The first truck to go into service for Con-way Central Express, a 1983 Ford CL9000 cabover, has a new home at the Iowa 80 Trucking Museum in Walcott, Iowa.
Above, the first driver of the CCX truck talks about the truck. Below, L to R, Gary Frantz, Con-way, Dick Heyob, Con-way driver and original driver of the truck; Dave Miller, former president of Con-way Central, and museum curator Dave Meier.
Con-way Central Express was a regional motor carrier start-up launched by what was then Consolidated Freightways Inc.
A commemorative ceremony was held at the Iowa 80 Trucking Museum to mark the donation of this completely restored piece of trucking history. The daycab COE features a Cummins Fleet 270 NH Series engines with 855 cubic inch displacement, producing 270 horsepower at 1,600 rpm, with a Spicer 1372-A 7-speed transmission.
The audience heard remarks from Dave Miller, former president of Con-way Central Express, as well as Dick Heyob, the original driver of the truck, affectionately referred to as "Ole Number One."
Miller remembers riding with Heyob in this truck, and especially noted that it was air-conditioned -- many of the daycabs at the time were not.
Heyob also remembered the air conditioning fondly, as well as the height of the cab which allowed plenty of room for his tall frame.
The truck had an idiosyncrasy, however, that "scared the snot out of me" the first time it happened, he recalled. During a severe rainstorm when the truck encountered water on the road, it would throw a huge sheet up water up over the cab. "The second or third time, I had a trainee with me, and we hit this humongous rainstorm. It was like someone had a fire hose coming at us. This guy was screaming. He thought we had run off the road into a lake!"
Miller and Heyob also talked about the different concept of CCX, which was founded shortly after deregulation in 1980. (Heyob also shared a couple of trucker nicknames for the company, including Concrete Cowboy Express and Corn Chip Express.)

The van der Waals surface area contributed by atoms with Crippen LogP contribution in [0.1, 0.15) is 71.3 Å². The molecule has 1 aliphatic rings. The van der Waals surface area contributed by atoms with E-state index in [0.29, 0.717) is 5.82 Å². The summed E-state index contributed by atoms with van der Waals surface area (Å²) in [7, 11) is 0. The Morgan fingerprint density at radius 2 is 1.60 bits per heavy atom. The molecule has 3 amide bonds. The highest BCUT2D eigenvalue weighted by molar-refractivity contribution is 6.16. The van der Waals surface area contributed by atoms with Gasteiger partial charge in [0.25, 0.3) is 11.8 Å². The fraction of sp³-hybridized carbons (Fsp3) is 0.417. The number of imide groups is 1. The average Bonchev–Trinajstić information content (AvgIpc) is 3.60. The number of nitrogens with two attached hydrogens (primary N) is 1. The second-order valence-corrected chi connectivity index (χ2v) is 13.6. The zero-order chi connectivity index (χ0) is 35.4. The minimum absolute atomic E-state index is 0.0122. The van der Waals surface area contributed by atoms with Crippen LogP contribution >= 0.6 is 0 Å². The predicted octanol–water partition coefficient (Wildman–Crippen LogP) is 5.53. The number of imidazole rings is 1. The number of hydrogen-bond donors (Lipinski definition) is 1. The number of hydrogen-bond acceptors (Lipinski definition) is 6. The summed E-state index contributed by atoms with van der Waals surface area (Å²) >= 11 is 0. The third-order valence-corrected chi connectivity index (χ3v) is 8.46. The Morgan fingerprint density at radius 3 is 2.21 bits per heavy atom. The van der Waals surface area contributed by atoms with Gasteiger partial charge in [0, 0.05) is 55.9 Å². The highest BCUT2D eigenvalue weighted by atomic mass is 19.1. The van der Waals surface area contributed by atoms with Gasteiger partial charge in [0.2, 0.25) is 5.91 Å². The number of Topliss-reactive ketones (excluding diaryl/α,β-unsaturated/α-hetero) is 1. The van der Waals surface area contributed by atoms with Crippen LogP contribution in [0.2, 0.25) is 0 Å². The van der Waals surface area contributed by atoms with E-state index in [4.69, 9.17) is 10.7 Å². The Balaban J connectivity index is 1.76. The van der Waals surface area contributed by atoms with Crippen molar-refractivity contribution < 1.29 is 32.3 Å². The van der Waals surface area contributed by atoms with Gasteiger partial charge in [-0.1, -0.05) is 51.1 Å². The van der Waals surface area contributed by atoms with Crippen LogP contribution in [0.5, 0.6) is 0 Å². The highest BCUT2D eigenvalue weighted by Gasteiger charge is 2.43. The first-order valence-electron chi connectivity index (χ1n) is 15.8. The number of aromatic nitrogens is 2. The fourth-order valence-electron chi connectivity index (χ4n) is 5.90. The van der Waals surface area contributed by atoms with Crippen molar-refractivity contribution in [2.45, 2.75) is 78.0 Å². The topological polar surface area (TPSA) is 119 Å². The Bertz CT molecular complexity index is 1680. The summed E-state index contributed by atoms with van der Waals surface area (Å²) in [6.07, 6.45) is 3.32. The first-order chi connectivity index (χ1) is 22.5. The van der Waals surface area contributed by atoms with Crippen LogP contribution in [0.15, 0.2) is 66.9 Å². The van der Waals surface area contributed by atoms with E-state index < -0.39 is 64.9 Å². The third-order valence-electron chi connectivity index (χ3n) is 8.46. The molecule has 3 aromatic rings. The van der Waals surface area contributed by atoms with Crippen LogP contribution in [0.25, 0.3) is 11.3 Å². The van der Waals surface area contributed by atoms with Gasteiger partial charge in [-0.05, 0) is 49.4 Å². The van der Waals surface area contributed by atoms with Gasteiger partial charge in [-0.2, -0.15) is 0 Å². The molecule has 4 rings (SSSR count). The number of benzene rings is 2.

Miller noted that the company promised "uncompromising service," at a time when the typical industry attitude was that of compromise. "At Con-way, on time was just an everyday occurrence," he said.
Heyob remembered the first time it really hit him that this was a different kind of company was when he delivered to a customer, looked at the bill of lading, saw it was ordered only the day before in Chicago, and here it was in Cincinnati overnight. We take that for granted nowadays, but back then it was unusual.
"We will display this truck with pride," says Dave Meier, museum curator. The truck will remain on display in the main exhibit hall of the Iowa 80 Trucking Museum.
Consolidated Freight, based in Washington State, at one time was the third biggest trucking company in the country. In the 1930s they started their own truck manufacturing operation, Freightliner, now part of Daimler.
In 1989, Consolidated Freightways purchased Emery Worldwide. In the late 1990s, the non-union, less-than-truckload part of the firm was split off to form CNF (later renamed Con-way), while the unionized truckload portion continued as Consolidated Freightways. CF filed for Chapter 11 bankruptcy on Monday, September 2, 2002 (Labor Day) and ceased operations.